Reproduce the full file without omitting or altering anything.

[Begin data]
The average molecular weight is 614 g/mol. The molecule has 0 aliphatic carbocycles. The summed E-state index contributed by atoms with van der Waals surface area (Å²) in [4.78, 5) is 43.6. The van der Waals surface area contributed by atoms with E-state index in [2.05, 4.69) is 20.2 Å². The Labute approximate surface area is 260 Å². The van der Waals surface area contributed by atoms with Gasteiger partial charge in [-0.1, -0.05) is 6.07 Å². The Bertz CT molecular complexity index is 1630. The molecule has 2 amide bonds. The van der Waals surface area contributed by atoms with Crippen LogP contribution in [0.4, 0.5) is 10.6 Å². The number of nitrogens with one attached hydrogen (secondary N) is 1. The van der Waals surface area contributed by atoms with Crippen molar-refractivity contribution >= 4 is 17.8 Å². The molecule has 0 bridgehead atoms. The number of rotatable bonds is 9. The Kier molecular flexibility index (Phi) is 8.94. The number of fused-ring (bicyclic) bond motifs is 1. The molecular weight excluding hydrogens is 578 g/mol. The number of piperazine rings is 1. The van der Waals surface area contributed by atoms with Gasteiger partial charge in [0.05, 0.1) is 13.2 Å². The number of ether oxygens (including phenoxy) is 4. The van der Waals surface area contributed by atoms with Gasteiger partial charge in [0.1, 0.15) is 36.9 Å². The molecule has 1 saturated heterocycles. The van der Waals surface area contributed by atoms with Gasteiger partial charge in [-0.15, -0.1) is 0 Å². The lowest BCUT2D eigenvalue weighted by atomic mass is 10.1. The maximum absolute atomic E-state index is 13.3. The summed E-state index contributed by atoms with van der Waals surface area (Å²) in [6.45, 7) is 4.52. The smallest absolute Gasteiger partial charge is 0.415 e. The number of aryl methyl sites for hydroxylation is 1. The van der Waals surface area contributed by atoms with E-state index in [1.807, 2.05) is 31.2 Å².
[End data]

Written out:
The average molecular weight is 614 g/mol. The molecule has 0 aliphatic carbocycles. The summed E-state index contributed by atoms with van der Waals surface area (Å²) in [4.78, 5) is 43.6. The van der Waals surface area contributed by atoms with E-state index in [2.05, 4.69) is 20.2 Å². The Labute approximate surface area is 260 Å². The van der Waals surface area contributed by atoms with Gasteiger partial charge in [-0.1, -0.05) is 6.07 Å². The Bertz CT molecular complexity index is 1630. The molecule has 2 amide bonds. The van der Waals surface area contributed by atoms with Crippen LogP contribution in [0.4, 0.5) is 10.6 Å². The number of nitrogens with one attached hydrogen (secondary N) is 1. The van der Waals surface area contributed by atoms with Crippen molar-refractivity contribution >= 4 is 17.8 Å². The molecule has 0 bridgehead atoms. The number of rotatable bonds is 9. The Kier molecular flexibility index (Phi) is 8.94. The number of fused-ring (bicyclic) bond motifs is 1. The molecular weight excluding hydrogens is 578 g/mol. The number of piperazine rings is 1. The van der Waals surface area contributed by atoms with Gasteiger partial charge in [0.05, 0.1) is 13.2 Å². The number of ether oxygens (including phenoxy) is 4. The van der Waals surface area contributed by atoms with Gasteiger partial charge in [0.1, 0.15) is 36.9 Å². The molecule has 1 saturated heterocycles. The van der Waals surface area contributed by atoms with Gasteiger partial charge in [-0.15, -0.1) is 0 Å². The lowest BCUT2D eigenvalue weighted by atomic mass is 10.1. The maximum absolute atomic E-state index is 13.3. The summed E-state index contributed by atoms with van der Waals surface area (Å²) in [6.45, 7) is 4.52. The smallest absolute Gasteiger partial charge is 0.415 e. The number of aryl methyl sites for hydroxylation is 1. The van der Waals surface area contributed by atoms with E-state index in [1.807, 2.05) is 31.2 Å².